Tecolote

Diner | New Mexican | Southwestern | Vegan-Friendly | Vegetarian
legendary
Worth driving from anywhere!
Michael Stern | October 12, 2017
Save

Tecolote has been a Roadfood favorite since it opened. When Bill and Alice Jennison conceived it in 1980, they did so with a sense of mission. Their goal, stated on the back of the menu, was “to serve a wholesome, tasty meal, at a reasonable price, in a comfortable and cheerful environment.” From the beginning, the house specialty has been breakfast; and although the restaurant has moved to larger, more spacious quarters and a new generation has taken over, breakfast remains some of the best in the southwest.

The house motto is: Great Breakfast, No Toast! In other words, this is not your ordinary bacon-and-eggs cafe. Continue reading

Tecolote has been a Roadfood favorite since it opened. When Bill and Alice Jennison conceived it in 1980, they did so with a sense of mission. Their goal, stated on the back of the menu, was “to serve a wholesome, tasty meal, at a reasonable price, in a comfortable and cheerful environment.” From the beginning, the house specialty has been breakfast; and although the restaurant has moved to larger, more spacious quarters and a new generation has taken over, breakfast remains some of the best in the southwest.

The house motto is: Great Breakfast, No Toast! In other words, this is not your ordinary bacon-and-eggs cafe. Atole piñon hotcakes, for example, are made with blue cornmeal and studded with roasted piñon nuts. They actually resemble wide, low-rise cakes more than ordinary flattened-out flapjacks. Pale blue inside with a faintly crusty exterior from the grill, each cake is ethereally fluffy; and what joy it is to bite into a little lode of those roasty-rich nuts! There are blueberry hotcakes, too, made with a similar, from-scratch batter, and plain ones — each available singly, as a short stack (two), or a full stack (three).

Of course there are omelets galore and eggs of every kind, including a spectacular layered dish called Huevos Yucatecos surrounded by fried bananas. One non-traditional meal we hold dear is a gallimaufry called “sheepherder’s breakfast.” That’s new potatoes browned on the grill with jalapeño peppers and onion, topped with red and green chile, melted cheddar, and a pair of eggs. On the side come hot flour tortillas or a bakery basket.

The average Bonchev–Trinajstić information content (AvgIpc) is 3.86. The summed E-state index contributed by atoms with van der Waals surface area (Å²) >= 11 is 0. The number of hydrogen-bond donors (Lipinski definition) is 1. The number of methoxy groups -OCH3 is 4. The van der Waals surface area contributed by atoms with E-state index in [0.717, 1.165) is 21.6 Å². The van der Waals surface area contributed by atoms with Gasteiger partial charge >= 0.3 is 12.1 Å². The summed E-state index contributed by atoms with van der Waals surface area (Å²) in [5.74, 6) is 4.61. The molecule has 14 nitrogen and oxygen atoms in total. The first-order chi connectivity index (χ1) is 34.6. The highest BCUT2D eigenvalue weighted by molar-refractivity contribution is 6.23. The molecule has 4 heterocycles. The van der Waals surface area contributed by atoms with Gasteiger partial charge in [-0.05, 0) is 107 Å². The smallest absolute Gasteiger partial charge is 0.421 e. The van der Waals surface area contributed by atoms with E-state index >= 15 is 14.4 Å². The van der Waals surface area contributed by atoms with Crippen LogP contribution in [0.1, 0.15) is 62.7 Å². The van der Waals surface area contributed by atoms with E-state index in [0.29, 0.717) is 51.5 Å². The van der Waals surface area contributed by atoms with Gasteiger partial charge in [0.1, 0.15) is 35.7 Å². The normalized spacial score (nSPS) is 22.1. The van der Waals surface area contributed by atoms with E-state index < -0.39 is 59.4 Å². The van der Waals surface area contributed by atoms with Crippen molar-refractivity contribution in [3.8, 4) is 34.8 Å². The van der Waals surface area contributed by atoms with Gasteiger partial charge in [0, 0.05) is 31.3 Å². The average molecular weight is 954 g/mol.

Lunch at Tecolote includes enchiladas, tacos, and Frito pie, as well as an “Americana” menu of hamburgers, chicken fried steak, and pork chops (smothered with green chile, natch).

Tecolote, by the way, is an Aztec word that means owl, originally chosen by the Jennisons because Bill had been fascinated by a nearly-deserted village by that name in northern New Mexico. The wise owl remains Tecolote’s insignia … and a welcome alert for all hungry early birds.

Dishes to try
Tecolote, Breakfast Burrito
Breakfast Burrito
Must-Try
An immense breakfast burrito, served Christmas-style (with both red & green chile)
Tecolote, Bakery Basket
Bakery Basket
Must-Try
The bakery basket: muffins, biscuits, butter, and strawberry preserves
Tecolote, Blue Corn French Toast
Blue Corn French Toast
Must-Try
Blue corn French toast
Tecolote, Cinnamon Raisin French Toast
Cinnamon Raisin French Toast
Must-Try
Cinnamon raisin French toast
Directions and Hours
Information and Policies
Seasons
Open Year Round
Meals Served
Breakfast, Lunch
Credit Cards Accepted
Yes
Alcohol Served
No
Outdoor Seating
No
Reservations Accepted
No
Delivery Available
No
Takeout Counter
No
Website